AP Photo/Elaine Thompson
Wheelchair attendant Erick Conley, left, assists an elderly passenger heading overseas Oct. 22 at Seattle-Tacoma International Airport in SeaTac, Wash. There's a campaign underway to raise the minimum wage to $15 for the more than 6,300 jobs at Seattle's largest airport. If approved by voters on Nov. 5, the wage rate, as well as sick days and other benefits, would only apply to the city of SeaTac. The vote is one of the latest flashpoints in the national debate over the minimum wage after fast food workers and others held a series of summertime rallies to bring attention to their struggle to earn a living.
As of Wednesday, October 30, 2013
SEATAC, Wash. — For two decades, Chris Smith worked his way up from ferrying passengers in wheelchairs at Seattle-Tacoma International Airport to fueling airplanes. But after years of breathing fuel fumes, going without sick days and making just over Washington’s minimum wage of$9.19, Smith could no longer make it work.
At 49, he quit, relying for now on part-time work with benefits to earn a living. “It was hard to even go home without making the house smell like a gas can had just spilled,” he said.
Now, his old colleagues may be able to get something he never did: There’s a campaign under way to raise the minimum wage to $15 for the more than 6,300 jobs at Seattle’s largest airport. If approved by voters on November 5, the wage rate as well as sick days and other benefits would only apply to the city of SeaTac.
The vote is one of the latest flashpoints in the national debate over the minimum wage after fast food workers and others held a series of summertime rallies to bring attention to their struggle to earn a living.
There have been seven other cities that have approved similar regulations for their nearby airports, including San Francisco, San Jose and Los Angeles. In Seattle, it has gained attention in the city’s mayoral election, with both candidates pushing proposals to hike the rate. The federal minimum wage is $7.25 per hour.
The “increasing concentration of inequality, the sense that something needs to be done, that’s really been capturing the public attention,” University of Washington economics professor Dan Jacoby said.
Nestled between Seattle and Tacoma, SeaTac was incorporated in 1990 and is home to about 28,000 people, many of whom are minorities and low-income.
The wage plan dates back to 2005, when Alaska Airlines laid off nearly 500 unionized baggage workers, opting to subcontract their duties for much cheaper, said Heather Weiner, who is running the Yes For SeaTac campaign. The airline had said the cuts were made to combat rising fuel prices and competition from cheap carriers.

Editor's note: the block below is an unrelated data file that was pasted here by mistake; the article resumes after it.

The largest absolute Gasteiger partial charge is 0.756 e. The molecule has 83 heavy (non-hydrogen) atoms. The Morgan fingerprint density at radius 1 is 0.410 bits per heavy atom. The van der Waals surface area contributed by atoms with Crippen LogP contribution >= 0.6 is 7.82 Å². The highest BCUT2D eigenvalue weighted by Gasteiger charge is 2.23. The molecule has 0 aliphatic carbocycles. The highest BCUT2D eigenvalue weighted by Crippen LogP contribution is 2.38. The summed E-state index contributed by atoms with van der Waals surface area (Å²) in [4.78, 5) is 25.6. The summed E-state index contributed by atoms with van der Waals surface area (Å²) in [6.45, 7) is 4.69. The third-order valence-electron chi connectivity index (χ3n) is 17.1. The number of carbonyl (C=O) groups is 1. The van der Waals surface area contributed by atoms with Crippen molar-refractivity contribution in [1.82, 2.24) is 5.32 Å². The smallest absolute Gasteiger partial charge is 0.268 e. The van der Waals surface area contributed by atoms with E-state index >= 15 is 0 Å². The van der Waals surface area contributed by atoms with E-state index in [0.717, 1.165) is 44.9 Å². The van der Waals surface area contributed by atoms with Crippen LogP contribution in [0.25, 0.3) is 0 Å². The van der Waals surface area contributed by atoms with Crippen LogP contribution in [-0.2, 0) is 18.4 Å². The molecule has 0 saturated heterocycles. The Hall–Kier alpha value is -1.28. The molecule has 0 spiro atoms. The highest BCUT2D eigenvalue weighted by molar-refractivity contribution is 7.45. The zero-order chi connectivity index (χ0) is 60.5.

Today Alaska is one of the key monetary backers of Common Sense SeaTac, the campaign working to defeat the measure. The airline, which recorded a net income of $289 million in the third quarter of this year, has donated more than $156,000 to defeat it, making it the biggest contributor.
The airline said the measure was “inherently unfair and will hurt small businesses in our hometown.”
The proposal would require $15 minimum wage for workers in restaurants, hotels that meet a certain room threshold, rental car companies, concessions and airport workers, like baggage handlers and fuelers. The campaign said about 70 out of 3,000 business licenses in the airport would be directly affected.
Opponents say the proposal would force businesses outside the airport to up their wages and increase their costs to compete for workers. They also say the proposal’s enforcement may end up costing the small city money. The proposal’s backers say the city has ample room to enforce the law without spending money.
Another aspect of the proposal that troubles opponents is a waiver that gives workers the option to form a collective bargaining agreement in order to negotiate benefits not covered by the measure. They see it as a form of giving unions an upper hand in negotiations.
The measure is being backed by money from chapters of the Service Employees International Union and other union-backed community groups.
“Here we have multi-national corporations making enormous profits. We have very high-income people traveling through this airport, but the people who make it run, the people behind the scenes, are the ones paying the cost,” Weiner said.